One thing we’ve noticed on our trip so far is the lack of nighttime…it might actually get dark eventually but we’ve never been up late enough or early enough to actually confirm that. Alaska as you probably know is known as the Land of the Midnight Sun…and while I don’t think we’re going to be actually far enough north overnight to verify that…when we go up to Anaktuvuk Pass north of the Arctic Circle we are far enough north but won’t be there over night…anyway, sunset today in Teslin is sometime after 2300 and sunrise is before 0300. When we go to bed at 2300 most evenings…it’s not dark at all, in fact it’s barely sunset and evening twilight lasts at least 2 hours due to the shallow angle at which the sun sets. We woke up the other day and moved to our recliners well before 0300 and even then the sky was lightening up and sunrise was clearly on the way. This extra sunset makes us more likely to stay up doing things later than we normally would in latitudes where it actually gets dark…Neil just wandered out to see if he could find the eagle again…it’s 2030 now and still looks like late afternoon, not mid-evening. We kinda like it though.
We continued our trek westward…leaving Big Nugget RV about 0730 again for the 150 mile drive to Teslin YT. Today’s road conditions were pretty good…you could go the speed limit pretty much the whole way which was 100 kph (kilometers per hour, 100 = 62 mph)…after some experimentation Neil discovered that 90-92 kph was s nice speed for BAT and the rig with the resonant frequency of the suspension, the way the roads are built and all. At that speed the road vibration tends to dampen out and the whole rig just seems happier at that speed.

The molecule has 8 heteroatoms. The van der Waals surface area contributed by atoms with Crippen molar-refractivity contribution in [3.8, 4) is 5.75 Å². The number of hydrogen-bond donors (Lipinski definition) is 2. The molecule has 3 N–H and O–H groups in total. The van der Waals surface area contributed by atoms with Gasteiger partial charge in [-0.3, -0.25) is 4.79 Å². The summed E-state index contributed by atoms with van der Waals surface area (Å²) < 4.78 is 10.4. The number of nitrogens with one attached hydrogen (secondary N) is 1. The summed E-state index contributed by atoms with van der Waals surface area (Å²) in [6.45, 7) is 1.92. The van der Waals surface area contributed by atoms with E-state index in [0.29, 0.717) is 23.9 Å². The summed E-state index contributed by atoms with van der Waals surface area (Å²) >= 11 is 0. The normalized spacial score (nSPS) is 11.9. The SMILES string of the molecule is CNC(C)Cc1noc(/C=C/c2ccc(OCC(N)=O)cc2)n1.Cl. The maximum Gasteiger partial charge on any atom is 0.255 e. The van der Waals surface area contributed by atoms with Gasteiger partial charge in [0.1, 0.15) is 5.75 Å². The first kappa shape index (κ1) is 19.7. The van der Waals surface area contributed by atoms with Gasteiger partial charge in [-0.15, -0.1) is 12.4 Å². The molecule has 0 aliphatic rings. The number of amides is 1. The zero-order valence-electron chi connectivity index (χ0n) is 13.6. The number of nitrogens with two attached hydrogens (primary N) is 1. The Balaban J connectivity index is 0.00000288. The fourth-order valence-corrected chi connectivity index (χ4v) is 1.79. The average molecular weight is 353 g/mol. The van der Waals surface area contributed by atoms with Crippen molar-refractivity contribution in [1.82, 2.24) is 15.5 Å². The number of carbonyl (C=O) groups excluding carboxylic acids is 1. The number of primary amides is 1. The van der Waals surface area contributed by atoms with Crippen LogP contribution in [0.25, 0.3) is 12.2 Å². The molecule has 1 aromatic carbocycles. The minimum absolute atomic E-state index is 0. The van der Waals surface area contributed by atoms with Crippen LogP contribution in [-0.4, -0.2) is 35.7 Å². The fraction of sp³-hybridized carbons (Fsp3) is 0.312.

We didn’t have too many planned stops today…we wanted to stop by and see the Rancheria Falls which entailed a 1/3 mile hike from the parking lot. Unfortunately when we got there there was a big crowd of RVs in the somewhat limited parking area so it took us a couple of minutes to figure out where to park…luckily another 5th wheel pulled out so we just went ahead and then backed in where he was parked with a little assistance backing up from Bill…and it was starting to rain a bit. We decided to not let that stop us…and discovered when we got out of BAT that it was cold (46 degrees) so we opened up the house and got both our ScottEVests and our rain gear, changed into our hiking boots and set off. After the short hike which was mostly on a boardwalk and graded path we arrived at the falls area and discovered 2 very nice falls to photograph.
We got some nice shots from viewpoints along the way.
While hiking down the path and at the falls we got a few nice shots as well.